The Bragg & Macdonald Town Forest Trail System

The Bragg & MacDonald Town Forest is located on Plain Street in the northern part of North Attleboro, encompassing eighty acres of picturesque woodlands, diverse wildlife ecosystems, and the town’s very first dog park.

The vision of this project aimed to revitalize the town forest by creating new walking and hiking trails, offering the community a space to reconnect with nature and enjoy this beautiful space in our town.

The five new trails were designed to accommodate walkers and hikers of varying skill levels. The distances range from a quarter mile to a mile and a half, ensuring that there is a trail suitable for every adventurer, from beginners to seasoned hikers. What makes these trails even more special is that each one is named after a prominent town resident, adding a personal touch and a sense of community to the experience. As you embark on these trails, you’ll not only immerse yourself in the natural beauty of the forest but also connect with the history and spirit of our town.

The trail mapping process was a collaborative effort that extended over a period of six months. Heather Cabral, the GIS Division Manager at the North Attleboro Electric Department, generously volunteered her time to collaborate with Tony Morabito, Assistant Town Manager, and Steven Carvalho, Parks and Recreation Director, to help bring this project to fruition. Heather led the activities involving trail planning, trail marking, and mapping development.

The process began with a thorough geospatial data analysis, utilizing the Town’s Geographic Information Systems (GIS). This entailed overlaying several datasets, including imagery, wetlands, topographical contours, existing trails, property boundaries, and several other environmental data. The purpose of this analysis was to gain a deep understanding of the forest’s unique features and constraints. Once completed, a detailed site plan was generated and used during numerous field inspections to assist with evaluating the physical terrain and identifying potential constraints for trail mapping. The time invested in exploring the eighty acres played a vital role in pinpointing the most suitable locations, guaranteeing that the trails would not just be functional but also harmonious with the natural environment.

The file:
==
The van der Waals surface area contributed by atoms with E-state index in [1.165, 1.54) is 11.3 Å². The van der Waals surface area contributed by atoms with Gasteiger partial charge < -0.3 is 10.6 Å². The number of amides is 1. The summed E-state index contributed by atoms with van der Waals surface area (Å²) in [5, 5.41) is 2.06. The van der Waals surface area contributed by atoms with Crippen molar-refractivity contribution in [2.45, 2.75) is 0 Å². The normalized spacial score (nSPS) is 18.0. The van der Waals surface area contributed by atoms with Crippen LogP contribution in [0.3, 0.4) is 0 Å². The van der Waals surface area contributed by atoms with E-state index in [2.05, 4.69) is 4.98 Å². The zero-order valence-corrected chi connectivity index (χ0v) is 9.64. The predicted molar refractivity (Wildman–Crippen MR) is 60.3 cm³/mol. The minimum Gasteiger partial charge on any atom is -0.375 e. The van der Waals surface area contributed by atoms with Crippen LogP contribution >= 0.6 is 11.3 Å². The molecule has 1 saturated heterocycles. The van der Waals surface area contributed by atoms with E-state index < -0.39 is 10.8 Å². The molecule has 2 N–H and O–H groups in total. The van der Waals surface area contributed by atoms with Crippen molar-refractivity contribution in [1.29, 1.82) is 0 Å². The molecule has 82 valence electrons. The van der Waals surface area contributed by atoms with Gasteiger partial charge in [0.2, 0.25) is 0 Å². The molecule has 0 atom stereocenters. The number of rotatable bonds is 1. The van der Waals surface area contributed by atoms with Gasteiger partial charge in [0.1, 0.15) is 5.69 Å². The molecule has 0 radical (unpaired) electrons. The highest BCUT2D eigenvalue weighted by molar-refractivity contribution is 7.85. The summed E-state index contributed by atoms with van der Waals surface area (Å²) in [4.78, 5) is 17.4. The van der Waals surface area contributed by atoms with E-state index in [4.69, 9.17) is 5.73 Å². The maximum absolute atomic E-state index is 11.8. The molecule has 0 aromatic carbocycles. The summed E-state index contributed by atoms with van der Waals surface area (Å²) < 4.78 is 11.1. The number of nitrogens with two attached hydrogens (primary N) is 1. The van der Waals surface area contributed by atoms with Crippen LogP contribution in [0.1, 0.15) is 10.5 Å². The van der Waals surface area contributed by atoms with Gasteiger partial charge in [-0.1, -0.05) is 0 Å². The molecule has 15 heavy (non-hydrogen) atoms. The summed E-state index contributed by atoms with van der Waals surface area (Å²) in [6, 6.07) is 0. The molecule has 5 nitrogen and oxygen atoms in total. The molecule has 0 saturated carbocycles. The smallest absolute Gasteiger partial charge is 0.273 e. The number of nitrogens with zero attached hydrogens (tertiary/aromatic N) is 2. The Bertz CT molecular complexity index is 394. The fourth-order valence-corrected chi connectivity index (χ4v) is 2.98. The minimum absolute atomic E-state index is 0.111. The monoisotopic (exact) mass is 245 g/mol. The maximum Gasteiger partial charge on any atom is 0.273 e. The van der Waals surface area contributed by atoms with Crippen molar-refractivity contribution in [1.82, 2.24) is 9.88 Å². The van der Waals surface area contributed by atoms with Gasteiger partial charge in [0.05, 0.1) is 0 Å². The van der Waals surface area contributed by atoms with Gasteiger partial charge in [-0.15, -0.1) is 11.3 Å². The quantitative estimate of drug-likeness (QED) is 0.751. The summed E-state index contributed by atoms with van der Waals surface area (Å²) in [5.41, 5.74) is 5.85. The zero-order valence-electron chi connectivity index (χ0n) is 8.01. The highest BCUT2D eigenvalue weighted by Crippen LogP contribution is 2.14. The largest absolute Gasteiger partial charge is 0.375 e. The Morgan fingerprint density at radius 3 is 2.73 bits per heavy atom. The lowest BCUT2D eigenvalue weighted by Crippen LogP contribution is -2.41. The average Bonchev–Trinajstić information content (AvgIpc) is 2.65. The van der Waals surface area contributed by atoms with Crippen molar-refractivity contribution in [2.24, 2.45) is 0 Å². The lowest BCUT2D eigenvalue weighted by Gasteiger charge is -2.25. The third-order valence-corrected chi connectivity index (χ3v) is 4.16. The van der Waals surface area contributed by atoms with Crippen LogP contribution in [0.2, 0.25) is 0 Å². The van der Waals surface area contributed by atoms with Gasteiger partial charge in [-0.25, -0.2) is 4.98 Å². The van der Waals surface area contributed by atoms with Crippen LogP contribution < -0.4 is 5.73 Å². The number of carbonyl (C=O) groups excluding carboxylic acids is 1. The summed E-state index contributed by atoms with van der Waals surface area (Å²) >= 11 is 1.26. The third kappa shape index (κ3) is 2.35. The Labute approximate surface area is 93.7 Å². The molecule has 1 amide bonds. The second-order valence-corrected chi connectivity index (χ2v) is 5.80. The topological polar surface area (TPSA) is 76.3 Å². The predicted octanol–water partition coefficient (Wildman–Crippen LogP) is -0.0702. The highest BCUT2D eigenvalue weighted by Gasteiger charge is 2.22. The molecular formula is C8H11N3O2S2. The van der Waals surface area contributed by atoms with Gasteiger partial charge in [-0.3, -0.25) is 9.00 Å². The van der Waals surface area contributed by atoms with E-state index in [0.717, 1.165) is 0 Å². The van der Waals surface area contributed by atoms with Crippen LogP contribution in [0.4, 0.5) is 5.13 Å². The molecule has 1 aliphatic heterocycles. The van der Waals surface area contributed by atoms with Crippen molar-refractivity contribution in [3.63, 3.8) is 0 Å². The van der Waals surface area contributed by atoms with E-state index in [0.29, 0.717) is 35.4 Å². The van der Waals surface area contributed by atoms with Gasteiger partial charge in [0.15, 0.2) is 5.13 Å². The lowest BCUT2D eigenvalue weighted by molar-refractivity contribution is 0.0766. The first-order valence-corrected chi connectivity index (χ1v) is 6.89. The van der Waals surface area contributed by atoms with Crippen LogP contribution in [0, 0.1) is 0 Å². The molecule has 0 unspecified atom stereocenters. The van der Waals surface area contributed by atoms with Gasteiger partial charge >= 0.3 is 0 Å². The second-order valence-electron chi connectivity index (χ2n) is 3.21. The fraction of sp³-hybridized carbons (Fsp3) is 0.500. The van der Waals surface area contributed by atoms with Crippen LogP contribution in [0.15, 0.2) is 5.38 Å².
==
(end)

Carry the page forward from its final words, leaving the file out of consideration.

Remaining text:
After the fieldwork was completed, a trail map design was created, reviewed, and granted approval after field inspection by the project team and review with the Town Forest Committee. Heather and Tony then proceeded to physically mark all the trails by using different colored ribbons attached to trees and branches to help easily identify each trail for the clearing process.

Once all the trails had been distinctly marked, they were cleared within a few days. Heather and Tony provided onsite instruction to a contractor who operated a heavy equipment machine that removed roots and swept brush to establish level paths for each trail. Throughout the process, they also helped to relocate any larger brush that obstructed the contractor’s work. Upon completion of the trail clearing process, Heather used the Global Positioning System (GPS) to capture accurate geospatial locations of each trail, while Tony, his son Antonio, a dedicated member of Boy Scout Troop 33, and Martin Grealish, a Member of the Municipal Building and Town Forest Committee, installed the trailblazes and signage.

Heather also used ESRI mapping software to create the official trail map, available for download from the Parks and Recreation website. This trail map serves as an informational guide showing the trails, mileage, guidelines, restrictions, trail descriptions, and level of difficulty.

The creation of the new trail system was a labor of love, dedication, and meticulous planning. From the initial vision to opening day, every step was taken with the community’s enjoyment and appreciation of nature in mind.


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